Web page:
Chris Pavlovski, founder of Rumble Inc.Handout

A former Rumble Inc. investor is suing the Toronto-based video platform, alleging founder Chris Pavlovski misrepresented the company’s financial health in an apparent attempt to increase his own equity stake.

Rumble is preparing to list on the Nasdaq at a valuation of US$2 billion.

David Kosmayer, a Toronto entrepreneur, said in a statement that he invested in Rumble in 2013, the year the company was founded. In August 2020, according to the claim, he agreed to sell his 20% stake back to the company for $1 million when Mr. Pavlovsky told him that Rumble’s prospects were bleak and that it would be in his interest to cash .

Mr. Kosmayer’s lawsuit, filed in the Ontario Superior Court of Justice in January, alleges that Mr. Pavlovski failed to tell him that Rumble was rising significantly as early as June 2020, and that prominent U.S. politicians, such that former Republican Congressman Devin Nunes, had joined the video platform and encouraged others to sign up.

The lawsuit claims that while Mr. Kosmayer “does not have direct knowledge of Mr. Pavlovski’s motives, it would appear that he hid this information…because he was interested in consolidating stakes in the business. , in order to maximize the company’s own gain expected growth.

Rumble did not respond to a request for comment on Wednesday. In documents filed with the U.S. Securities and Exchange Commission (SEC), Rumble said he “believes the allegations are without merit and intends to vigorously defend against them.”

Mr. Pavlovski, 38, founded Rumble as an alternative to YouTube. For many years it housed videos of cats and babies. But since 2020, right-wing politicians, pundits and content creators in the US have defended it, saying YouTube and other social media companies engage in censorship and have an anti-conservative bias. The site quickly grew from around one million monthly active users to 39 million in January. Rumble describes itself as a “neutral” platform that is “immune to null culture” and takes a hands-off approach to content moderation.

How Rumble, a Toronto-based YouTube alternative, became a haven for the MAGA crowd (with a US$2 billion valuation)

In December, the company reached an agreement with a special purpose acquisition company backed by Cantor Fitzgerald to go public on the Nasdaq at a valuation of US$2.1 billion. The deal would give Rumble access to US$400 million in cash. Mr. Pavlovski said he would use most of the funds to expand the range of personalities and content on the site.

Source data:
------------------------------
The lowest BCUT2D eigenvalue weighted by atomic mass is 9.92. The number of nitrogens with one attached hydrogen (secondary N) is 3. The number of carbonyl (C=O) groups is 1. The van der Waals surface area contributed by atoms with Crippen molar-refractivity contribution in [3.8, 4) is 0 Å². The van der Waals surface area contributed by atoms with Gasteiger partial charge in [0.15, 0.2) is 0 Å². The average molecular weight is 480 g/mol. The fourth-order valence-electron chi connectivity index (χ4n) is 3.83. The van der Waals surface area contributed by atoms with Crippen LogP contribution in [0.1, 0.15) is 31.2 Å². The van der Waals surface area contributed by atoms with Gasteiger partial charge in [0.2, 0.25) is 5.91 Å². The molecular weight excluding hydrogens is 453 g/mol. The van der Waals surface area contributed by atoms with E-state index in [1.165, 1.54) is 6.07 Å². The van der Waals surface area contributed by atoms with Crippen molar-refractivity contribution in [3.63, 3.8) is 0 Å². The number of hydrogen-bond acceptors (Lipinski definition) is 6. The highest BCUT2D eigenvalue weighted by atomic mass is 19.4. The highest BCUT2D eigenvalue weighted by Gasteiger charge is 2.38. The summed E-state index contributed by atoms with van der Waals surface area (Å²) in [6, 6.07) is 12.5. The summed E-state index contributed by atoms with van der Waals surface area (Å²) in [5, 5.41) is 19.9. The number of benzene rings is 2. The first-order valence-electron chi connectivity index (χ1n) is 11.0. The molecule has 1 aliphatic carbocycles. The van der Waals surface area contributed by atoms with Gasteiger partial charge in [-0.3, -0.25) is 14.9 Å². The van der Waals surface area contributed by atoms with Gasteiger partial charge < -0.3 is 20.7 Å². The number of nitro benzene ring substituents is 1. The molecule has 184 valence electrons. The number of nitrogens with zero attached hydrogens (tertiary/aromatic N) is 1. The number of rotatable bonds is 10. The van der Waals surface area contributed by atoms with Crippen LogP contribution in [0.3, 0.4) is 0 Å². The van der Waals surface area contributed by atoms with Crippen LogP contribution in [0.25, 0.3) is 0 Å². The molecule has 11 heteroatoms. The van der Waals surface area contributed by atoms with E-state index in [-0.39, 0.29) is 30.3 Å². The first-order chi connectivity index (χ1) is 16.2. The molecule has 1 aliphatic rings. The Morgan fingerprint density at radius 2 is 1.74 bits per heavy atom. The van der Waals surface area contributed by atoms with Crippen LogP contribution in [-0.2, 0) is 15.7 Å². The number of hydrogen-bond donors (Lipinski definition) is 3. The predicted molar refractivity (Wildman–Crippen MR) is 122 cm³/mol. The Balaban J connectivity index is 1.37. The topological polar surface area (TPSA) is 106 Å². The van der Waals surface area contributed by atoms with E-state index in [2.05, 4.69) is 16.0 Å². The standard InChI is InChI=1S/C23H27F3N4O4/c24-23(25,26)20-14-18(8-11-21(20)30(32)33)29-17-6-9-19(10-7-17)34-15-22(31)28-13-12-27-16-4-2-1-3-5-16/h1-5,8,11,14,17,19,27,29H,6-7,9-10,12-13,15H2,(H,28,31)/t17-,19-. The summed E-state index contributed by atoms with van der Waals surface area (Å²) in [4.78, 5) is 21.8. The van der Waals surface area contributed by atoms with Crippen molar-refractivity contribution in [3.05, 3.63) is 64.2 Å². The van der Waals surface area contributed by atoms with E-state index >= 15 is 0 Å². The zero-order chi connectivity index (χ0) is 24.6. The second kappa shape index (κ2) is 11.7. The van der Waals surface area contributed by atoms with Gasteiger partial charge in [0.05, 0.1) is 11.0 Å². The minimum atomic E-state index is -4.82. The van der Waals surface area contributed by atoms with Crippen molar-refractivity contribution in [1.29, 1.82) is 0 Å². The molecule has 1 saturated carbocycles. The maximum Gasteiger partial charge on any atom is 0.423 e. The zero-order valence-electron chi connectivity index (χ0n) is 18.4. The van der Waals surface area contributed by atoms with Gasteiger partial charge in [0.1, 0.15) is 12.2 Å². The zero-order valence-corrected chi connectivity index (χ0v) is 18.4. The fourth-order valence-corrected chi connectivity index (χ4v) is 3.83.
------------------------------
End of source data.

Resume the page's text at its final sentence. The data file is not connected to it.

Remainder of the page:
Mr. Kosmayer’s lawsuit, which was filed by his company, Kosmayer Investment Inc., seeks to void the buyback of his shares in exchange for a 20% stake in Rumble, or the equivalent cash value, approximately $419. US. million. He is also seeking $10 million in damages. (Through his attorney, Mr. Kosmayer declined to comment.)

Mr Kosmayer, who describes himself as a ‘multipreneur’ on LinkedIn as well as the founder of a company that uses artificial intelligence to build websites, said he befriended Mr Pavlovski around 2005.

In 2013, Mr. Kosmayer agreed to invest $325,000 in Mr. Pavlovsky’s new video company, Rumble, the claim states. He also later acted as guarantor for a $1.5 million credit facility.

Mr Pavlovsky approached him for a cash injection in 2020 but changed his mind, according to the lawsuit. Instead, he reportedly presented a “disastrous” view of the company’s finances, saying ad revenue was dwindling and Rumble was in danger of losing a large number of employees. He also said that even if Rumble needed to raise funds, the process would be more difficult if Mr. Kosmayer remained a shareholder, according to the claim.

Mr. Pavlovski, through phone calls, emails and an intermediary, allegedly pressured Mr. Kosmayer to sell his entire stake, the lawsuit says. In August 2020, he agreed to sell his shares to Rumble, believing he had “a slim chance of surviving.”

“Mr. Pavlovksi and Rumble either knew the representations were false, or were reckless as to whether or not they were true,” according to the lawsuit.

The following month, with its growing user base, Rumble secured investment from conservative American commentator and Fox News host Dan Bongino and, in May 2021, raised funds from other investors, including Peter Thiel.

Despite Rumble’s growing user base and multi-billion dollar valuation, its finances are relatively modest. New SEC filings show Rumble generated $6.5 million in revenue in the first nine months of 2021 and lost $364,682.

In December, Rumble announced a “cloud technology and services agreement” with former US President Donald Trump’s latest venture, the Trump Media & Technology Group, which plans to launch a social media service.

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